Tags: Economic- Crisis | taxes | ohioo | kasich

Ohio Gov. Kasich's 'Frack Tax' Opposed by GOP Lawmakers

Friday, 16 Mar 2012 05:14 AM

By Sandy Fitzgerald

Ohio Republican Gov. John Kasich’s plan to cut the state’s income taxes by taxing shale drilling may face resistance from his own party. The “frack tax” revenue, which would offset the costs of an across-the-board income tax cut, is a key element of Kasich’s new policy proposals, reports the Columbus Dispatch.
The income tax cuts could begin at 1.6 percent in 2014 and grow to a 5 percent cut by 2017 —bringing in as much as $500 million yearly.
“I’m not sure the [Republican] caucus in the House is receptive to the recommendations on oil and gas that the governor has made,” said Rep. Peter Beck, a Republican who chairs the House Ways and Means Committee, which is considering the governor’s tax proposals.
Kasich’s plan calls for taxing crude oil and liquid natural gas from fracked wells, beginning at 1.5 percent of gross receipts and going up to 4 percent, all depending on when each drilling company recoups its start-up costs. Dry gas would also fall under Kasich’s tax plan, and would be charged at 1 percent.
However, Beck said the tax targets an industry that’s still developing, and Republican Sen. Tim Schaffer, who heads the Senate Ways and Means Committee, said while he’s “all about tax cuts,” he and the committee are not in favor of tax increases like the frack tax.
The new tax, if approved, could drive drilling companies away from Ohio, warns state Petroleum Council President Terry Fleming.
“Recent industry investments in Ohio are based on a tax and regulatory structure that was just put in place in 2010,” said Fleming. “Any change to that structure could drive away investment from the state, and send local jobs with them. It could also eliminate critical state revenues that come from current taxes on all gases and liquids extracted from the ground in the state.”
Kasich said he knows his plan might be blocked by politics, but “every Ohioan ought to benefit from this prosperity [from shale drilling], this wealth.”
Senate President Tom Niehaus, a Republican, said Ohio should get fair compensation for its natural resources, but said the state shouldn’t be anti-competitive with other states’ tax rates and discourage investment.
However, the Kasich administration said the proposed taxes are lower than rates charged in Michigan, Texas, North Dakota, and West Virginia.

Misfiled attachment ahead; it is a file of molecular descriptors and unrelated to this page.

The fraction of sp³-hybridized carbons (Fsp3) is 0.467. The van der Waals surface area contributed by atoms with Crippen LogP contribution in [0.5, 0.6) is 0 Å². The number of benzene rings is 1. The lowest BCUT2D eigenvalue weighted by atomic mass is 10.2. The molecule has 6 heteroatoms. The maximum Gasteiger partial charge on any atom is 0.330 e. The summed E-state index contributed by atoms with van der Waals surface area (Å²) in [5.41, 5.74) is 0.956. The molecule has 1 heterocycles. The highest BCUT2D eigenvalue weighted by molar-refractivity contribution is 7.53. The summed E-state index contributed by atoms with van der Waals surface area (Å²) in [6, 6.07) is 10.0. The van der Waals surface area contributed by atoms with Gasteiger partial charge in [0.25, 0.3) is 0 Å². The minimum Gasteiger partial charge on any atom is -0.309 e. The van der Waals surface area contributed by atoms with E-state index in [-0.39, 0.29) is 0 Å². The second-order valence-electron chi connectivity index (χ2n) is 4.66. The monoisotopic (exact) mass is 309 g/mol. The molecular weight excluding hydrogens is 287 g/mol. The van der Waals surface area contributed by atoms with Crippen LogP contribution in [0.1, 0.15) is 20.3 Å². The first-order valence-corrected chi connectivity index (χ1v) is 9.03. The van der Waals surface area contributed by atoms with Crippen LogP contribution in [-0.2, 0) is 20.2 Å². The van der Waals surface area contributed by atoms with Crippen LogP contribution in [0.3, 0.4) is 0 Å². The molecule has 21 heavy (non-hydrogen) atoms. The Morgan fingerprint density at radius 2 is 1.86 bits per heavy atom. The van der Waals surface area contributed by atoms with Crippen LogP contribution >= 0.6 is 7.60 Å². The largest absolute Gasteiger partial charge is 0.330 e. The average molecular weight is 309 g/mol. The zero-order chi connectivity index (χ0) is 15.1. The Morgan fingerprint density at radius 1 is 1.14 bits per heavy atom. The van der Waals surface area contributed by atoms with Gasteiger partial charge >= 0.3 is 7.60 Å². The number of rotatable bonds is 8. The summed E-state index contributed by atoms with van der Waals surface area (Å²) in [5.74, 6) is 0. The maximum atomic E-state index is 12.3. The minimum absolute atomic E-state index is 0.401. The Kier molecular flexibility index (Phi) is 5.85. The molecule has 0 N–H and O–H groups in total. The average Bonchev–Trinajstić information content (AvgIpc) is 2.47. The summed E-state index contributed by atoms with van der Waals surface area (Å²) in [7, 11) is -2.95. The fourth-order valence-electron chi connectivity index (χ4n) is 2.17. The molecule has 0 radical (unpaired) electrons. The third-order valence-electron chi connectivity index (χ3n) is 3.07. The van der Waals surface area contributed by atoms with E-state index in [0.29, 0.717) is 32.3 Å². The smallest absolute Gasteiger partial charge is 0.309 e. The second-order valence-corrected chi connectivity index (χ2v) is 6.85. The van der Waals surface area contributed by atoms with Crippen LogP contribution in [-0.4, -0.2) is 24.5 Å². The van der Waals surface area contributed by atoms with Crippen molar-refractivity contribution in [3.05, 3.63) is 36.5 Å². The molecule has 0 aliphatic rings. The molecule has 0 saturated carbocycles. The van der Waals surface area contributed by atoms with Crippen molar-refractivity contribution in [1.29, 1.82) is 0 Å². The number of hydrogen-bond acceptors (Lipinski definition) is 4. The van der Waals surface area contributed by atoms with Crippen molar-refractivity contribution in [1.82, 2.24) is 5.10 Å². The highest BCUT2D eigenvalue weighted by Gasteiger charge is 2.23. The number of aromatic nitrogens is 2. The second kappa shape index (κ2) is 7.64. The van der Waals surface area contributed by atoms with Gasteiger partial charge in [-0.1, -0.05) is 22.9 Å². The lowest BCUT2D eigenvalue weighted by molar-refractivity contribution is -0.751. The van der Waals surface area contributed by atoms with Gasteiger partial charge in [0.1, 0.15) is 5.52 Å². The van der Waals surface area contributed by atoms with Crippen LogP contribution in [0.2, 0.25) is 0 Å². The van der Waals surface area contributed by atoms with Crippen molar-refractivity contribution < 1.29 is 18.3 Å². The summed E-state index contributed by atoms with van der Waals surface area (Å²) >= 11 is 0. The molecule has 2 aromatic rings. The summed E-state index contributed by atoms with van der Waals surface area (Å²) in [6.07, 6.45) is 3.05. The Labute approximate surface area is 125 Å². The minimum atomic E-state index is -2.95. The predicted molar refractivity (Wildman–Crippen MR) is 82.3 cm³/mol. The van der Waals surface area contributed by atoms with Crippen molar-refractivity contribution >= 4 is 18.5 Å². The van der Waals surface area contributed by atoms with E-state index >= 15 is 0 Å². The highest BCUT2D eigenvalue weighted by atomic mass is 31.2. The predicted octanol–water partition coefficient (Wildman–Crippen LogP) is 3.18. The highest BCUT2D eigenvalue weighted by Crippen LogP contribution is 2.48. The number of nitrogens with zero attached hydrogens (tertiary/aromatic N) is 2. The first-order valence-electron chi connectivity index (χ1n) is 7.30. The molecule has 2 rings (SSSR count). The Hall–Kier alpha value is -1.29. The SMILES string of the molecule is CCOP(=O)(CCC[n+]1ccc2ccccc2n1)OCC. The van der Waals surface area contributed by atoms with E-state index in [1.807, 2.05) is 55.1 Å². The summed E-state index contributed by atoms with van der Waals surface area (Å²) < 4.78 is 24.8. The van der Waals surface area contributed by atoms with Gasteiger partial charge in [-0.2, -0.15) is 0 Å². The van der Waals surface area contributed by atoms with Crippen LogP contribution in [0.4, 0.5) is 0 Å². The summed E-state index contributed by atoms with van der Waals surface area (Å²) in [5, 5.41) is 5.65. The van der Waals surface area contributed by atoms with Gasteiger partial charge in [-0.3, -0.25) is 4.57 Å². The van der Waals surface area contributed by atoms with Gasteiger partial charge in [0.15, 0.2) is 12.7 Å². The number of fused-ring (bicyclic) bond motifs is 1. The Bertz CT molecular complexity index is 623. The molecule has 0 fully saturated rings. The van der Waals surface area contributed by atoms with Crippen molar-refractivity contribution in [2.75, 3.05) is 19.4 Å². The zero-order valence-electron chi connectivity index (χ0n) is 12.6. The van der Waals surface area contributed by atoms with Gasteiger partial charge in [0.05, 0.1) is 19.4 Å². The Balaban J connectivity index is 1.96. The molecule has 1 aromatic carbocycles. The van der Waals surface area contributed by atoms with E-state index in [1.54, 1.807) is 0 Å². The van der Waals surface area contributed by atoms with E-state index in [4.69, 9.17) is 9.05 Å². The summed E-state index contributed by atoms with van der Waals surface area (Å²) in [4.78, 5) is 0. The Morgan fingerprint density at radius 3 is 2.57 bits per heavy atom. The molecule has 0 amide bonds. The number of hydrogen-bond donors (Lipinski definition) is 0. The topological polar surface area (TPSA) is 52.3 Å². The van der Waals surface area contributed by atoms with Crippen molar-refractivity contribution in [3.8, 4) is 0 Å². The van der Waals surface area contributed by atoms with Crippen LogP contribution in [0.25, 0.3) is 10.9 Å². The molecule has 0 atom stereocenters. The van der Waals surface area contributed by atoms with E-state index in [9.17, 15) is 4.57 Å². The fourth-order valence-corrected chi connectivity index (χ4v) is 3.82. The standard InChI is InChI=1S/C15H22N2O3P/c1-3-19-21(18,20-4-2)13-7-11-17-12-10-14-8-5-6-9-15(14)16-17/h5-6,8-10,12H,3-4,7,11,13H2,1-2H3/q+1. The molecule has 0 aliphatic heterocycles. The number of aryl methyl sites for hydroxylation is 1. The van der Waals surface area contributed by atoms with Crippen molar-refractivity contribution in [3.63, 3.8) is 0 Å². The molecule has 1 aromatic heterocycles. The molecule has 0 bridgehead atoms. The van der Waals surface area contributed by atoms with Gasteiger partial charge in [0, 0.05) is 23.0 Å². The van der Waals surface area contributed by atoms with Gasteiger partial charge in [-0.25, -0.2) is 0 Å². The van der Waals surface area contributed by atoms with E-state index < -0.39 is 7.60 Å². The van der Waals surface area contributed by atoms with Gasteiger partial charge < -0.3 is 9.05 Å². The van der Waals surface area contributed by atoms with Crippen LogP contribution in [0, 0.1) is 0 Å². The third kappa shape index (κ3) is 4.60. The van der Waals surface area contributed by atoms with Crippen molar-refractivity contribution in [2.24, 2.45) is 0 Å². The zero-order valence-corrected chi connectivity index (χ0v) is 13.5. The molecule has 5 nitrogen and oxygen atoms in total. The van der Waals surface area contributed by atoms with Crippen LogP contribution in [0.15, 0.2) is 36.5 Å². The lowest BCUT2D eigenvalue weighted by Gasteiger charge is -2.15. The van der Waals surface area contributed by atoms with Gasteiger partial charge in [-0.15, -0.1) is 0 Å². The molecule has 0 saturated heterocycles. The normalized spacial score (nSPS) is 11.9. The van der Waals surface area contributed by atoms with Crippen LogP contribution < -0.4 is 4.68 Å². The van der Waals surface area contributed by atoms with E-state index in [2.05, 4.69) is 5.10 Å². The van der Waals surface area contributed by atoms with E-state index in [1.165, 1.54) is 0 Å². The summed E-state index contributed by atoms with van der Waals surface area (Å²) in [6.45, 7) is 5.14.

Meanwhile, the state’s Democrats favor increasing taxes on shale drilling, but say an income-tax cut should not happen while schools and local governments are dealing with budget cuts.

© 2015 Newsmax. All rights reserved.

Around the Web
Join the Newsmax Community
Please review Community Guidelines before posting a comment.
>> Register to share your comments with the community.
>> Login if you are already a member.
blog comments powered by Disqus
Zip Code:
Privacy: We never share your email.
Hot Topics
Follow Newsmax
Like us
on Facebook
Follow us
on Twitter
Add us
on Google Plus
You May Also Like

Kentucky Senator Brandon Smith Wants Out of DUI With Immunity Law

Friday, 23 Jan 2015 19:20 PM

Kentucky state Senator Brandon Smith, arrested earlier this month on a DUI charge, is making an effort to get the charge . . .

School Bus Pentagram? Woman Outraged Over Satanic Brake Light Symbol

Friday, 23 Jan 2015 18:53 PM

A Tennessee woman is outraged after spotting what she says is a satanic pentagram formed by the brake lights on a school . . .

Rapper Tiny Doo May Face Long Jail Sentence Over Lyrics

Friday, 23 Jan 2015 18:10 PM

San Diego rapper Tiny Doo is facing a possible 25-year prison sentence for his violent song lyrics under a little-known  . . .

Top Stories

Newsmax, Moneynews, Newsmax Health, and Independent. American. are registered trademarks of Newsmax Media, Inc. Newsmax TV, and Newsmax World are trademarks of Newsmax Media, Inc.

America's News Page
©  Newsmax Media, Inc.
All Rights Reserved